It is sad but true that Christianity has a long history of denigrating first- and second-century Judaism as dry “legalism,” by which is meant an excessive and misguided emphasis on strict law to the exclusion of spirituality, on obedience to the minutiae of mitzvot rather than on having faith in God’s grace. The charge, first launched in the ancient world got an enormous boost from Immanuel Kant, who claimed Judaism lacks not only reason, but also worse, ethical content, in comparison with Christianity.
A helpful article in Time Magazine summarizes it this way:
For centuries, the discipline of Christian "Hebraics" consisted primarily of Christians cherry-picking Jewish texts to support the traditionally assumed contradiction between the Jews — whose alleged dry legalism contributed to their fumbling their ancient tribal covenant with God — and Jesus, who personally embodied God's new covenant of love.
(The same article explains the sea change that has taken place in the world of Christian scholarship in recent years. The article continues: “But today seminaries across the Christian spectrum teach, as Vanderbilt University New Testament scholar Amy-Jill Levine says, that ‘if you get the [Jewish] context wrong, you will certainly get Jesus wrong.’” This is highly encouraging progress.)
Certainly Torah speaks a great deal about commandments and God’s behavioral expectations of Israel. It’s difficult to imagine any moral religious, political, or social system that lacks criminal, civil, business, and family laws to regulate human interactions. In some societies, both ancient and modern, it is the prerogatives of the powerful and wealthy that laws are designed to protect. In the Bible, the laws aim to protect the needs of the most vulnerable, which is not to say that it always succeeds by our 21st century moral standards. The covenant between God and Israel is characterized by God’s concern not only with how we treat one another and strangers in our midst, but also with how we treat the environment and how we worship God.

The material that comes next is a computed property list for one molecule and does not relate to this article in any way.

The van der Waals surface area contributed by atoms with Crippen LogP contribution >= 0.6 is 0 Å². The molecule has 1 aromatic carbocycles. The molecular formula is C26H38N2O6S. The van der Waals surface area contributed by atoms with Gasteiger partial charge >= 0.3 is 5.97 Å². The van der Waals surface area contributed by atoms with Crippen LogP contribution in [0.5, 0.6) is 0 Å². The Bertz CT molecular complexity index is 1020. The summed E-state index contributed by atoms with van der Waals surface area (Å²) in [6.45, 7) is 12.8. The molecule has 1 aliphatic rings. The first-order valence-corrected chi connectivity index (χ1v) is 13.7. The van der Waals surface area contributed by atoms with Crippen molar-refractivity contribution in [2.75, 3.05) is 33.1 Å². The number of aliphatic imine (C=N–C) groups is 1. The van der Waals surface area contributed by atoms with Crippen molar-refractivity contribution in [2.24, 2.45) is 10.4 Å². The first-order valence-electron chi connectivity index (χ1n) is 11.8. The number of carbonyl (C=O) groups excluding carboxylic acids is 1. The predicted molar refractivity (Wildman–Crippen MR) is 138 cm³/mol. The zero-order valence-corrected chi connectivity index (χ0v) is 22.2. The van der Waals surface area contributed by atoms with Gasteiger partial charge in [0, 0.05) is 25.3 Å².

In this context we find this exhortation in Parshat Acharei Mot, echoed in many places in Torah:
The Lord spoke to Moses, saying: Speak to the Israelite people and say to them: I am the Lord your God. You shall not copy the practices of the land of Egypt where you dwelt, or of the land of Canaan to which I am taking you; nor shall you follow their statutes. My rules alone shall you observe, and faithfully follow My laws: I am the Lord your God. (Leviticus 18:1-4)
What Egyptian and Canaanite practices does Torah have in mind? The Bavli (Babylonian Talmud) says that these verses refer to the religious practices of Egypt and Canaan, limiting the scope of the verse. Further commentary makes it clear that this is not ironclad rule. When Jews live in a host country, Talmud (B.Gittin 10b) tells us that civil law is binding; the principle is dina d’malkhuta dina - “the law of the land is the law.” Rabbi Samson Raphael Hirsch (1808-1888) drew a different distinction: “We may imitate the nations among whom we live in things that are based on reason but not on things relating to religion or superstition.”